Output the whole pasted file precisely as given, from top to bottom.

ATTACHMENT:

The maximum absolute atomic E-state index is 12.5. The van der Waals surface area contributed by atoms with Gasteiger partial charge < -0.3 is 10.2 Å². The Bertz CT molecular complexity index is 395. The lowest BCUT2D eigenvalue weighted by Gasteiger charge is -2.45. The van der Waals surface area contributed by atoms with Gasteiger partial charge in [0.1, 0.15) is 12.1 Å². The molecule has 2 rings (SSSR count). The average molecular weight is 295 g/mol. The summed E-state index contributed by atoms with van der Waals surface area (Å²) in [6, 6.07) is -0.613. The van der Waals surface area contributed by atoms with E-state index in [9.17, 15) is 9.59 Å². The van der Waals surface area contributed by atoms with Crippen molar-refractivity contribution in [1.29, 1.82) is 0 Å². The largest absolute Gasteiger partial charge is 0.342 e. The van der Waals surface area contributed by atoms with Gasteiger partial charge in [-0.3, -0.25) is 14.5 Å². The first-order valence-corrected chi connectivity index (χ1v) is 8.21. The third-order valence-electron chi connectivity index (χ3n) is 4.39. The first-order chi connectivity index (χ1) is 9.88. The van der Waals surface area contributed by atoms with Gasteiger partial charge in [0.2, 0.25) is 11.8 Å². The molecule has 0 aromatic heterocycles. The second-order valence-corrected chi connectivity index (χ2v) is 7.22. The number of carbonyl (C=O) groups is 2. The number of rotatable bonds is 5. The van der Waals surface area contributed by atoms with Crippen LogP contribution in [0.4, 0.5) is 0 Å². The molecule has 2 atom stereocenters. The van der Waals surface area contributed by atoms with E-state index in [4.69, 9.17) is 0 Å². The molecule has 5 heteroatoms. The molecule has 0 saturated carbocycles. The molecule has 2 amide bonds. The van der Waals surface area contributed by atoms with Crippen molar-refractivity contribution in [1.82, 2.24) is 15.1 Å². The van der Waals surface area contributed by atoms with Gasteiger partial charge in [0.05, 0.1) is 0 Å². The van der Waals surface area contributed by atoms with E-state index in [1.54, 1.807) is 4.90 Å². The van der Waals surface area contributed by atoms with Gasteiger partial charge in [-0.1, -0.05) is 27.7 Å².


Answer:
The maximum absolute atomic E-state index is 12.5. The van der Waals surface area contributed by atoms with Gasteiger partial charge < -0.3 is 10.2 Å². The Bertz CT molecular complexity index is 395. The lowest BCUT2D eigenvalue weighted by Gasteiger charge is -2.45. The van der Waals surface area contributed by atoms with Gasteiger partial charge in [0.1, 0.15) is 12.1 Å². The molecule has 2 rings (SSSR count). The average molecular weight is 295 g/mol. The summed E-state index contributed by atoms with van der Waals surface area (Å²) in [6, 6.07) is -0.613. The van der Waals surface area contributed by atoms with E-state index in [9.17, 15) is 9.59 Å². The van der Waals surface area contributed by atoms with Crippen molar-refractivity contribution in [1.29, 1.82) is 0 Å². The largest absolute Gasteiger partial charge is 0.342 e. The van der Waals surface area contributed by atoms with Gasteiger partial charge in [-0.3, -0.25) is 14.5 Å². The first-order valence-corrected chi connectivity index (χ1v) is 8.21. The third-order valence-electron chi connectivity index (χ3n) is 4.39. The first-order chi connectivity index (χ1) is 9.88. The van der Waals surface area contributed by atoms with Gasteiger partial charge in [0.2, 0.25) is 11.8 Å². The molecule has 0 aromatic heterocycles. The second-order valence-corrected chi connectivity index (χ2v) is 7.22. The number of carbonyl (C=O) groups is 2. The number of rotatable bonds is 5. The van der Waals surface area contributed by atoms with Crippen LogP contribution in [0.4, 0.5) is 0 Å². The molecule has 2 atom stereocenters. The van der Waals surface area contributed by atoms with E-state index in [4.69, 9.17) is 0 Å². The molecule has 5 heteroatoms. The molecule has 0 saturated carbocycles. The molecule has 2 amide bonds. The van der Waals surface area contributed by atoms with Crippen molar-refractivity contribution in [1.82, 2.24) is 15.1 Å². The van der Waals surface area contributed by atoms with Gasteiger partial charge in [0.05, 0.1) is 0 Å². The van der Waals surface area contributed by atoms with E-state index in [1.54, 1.807) is 4.90 Å². The van der Waals surface area contributed by atoms with Gasteiger partial charge in [-0.1, -0.05) is 27.7 Å².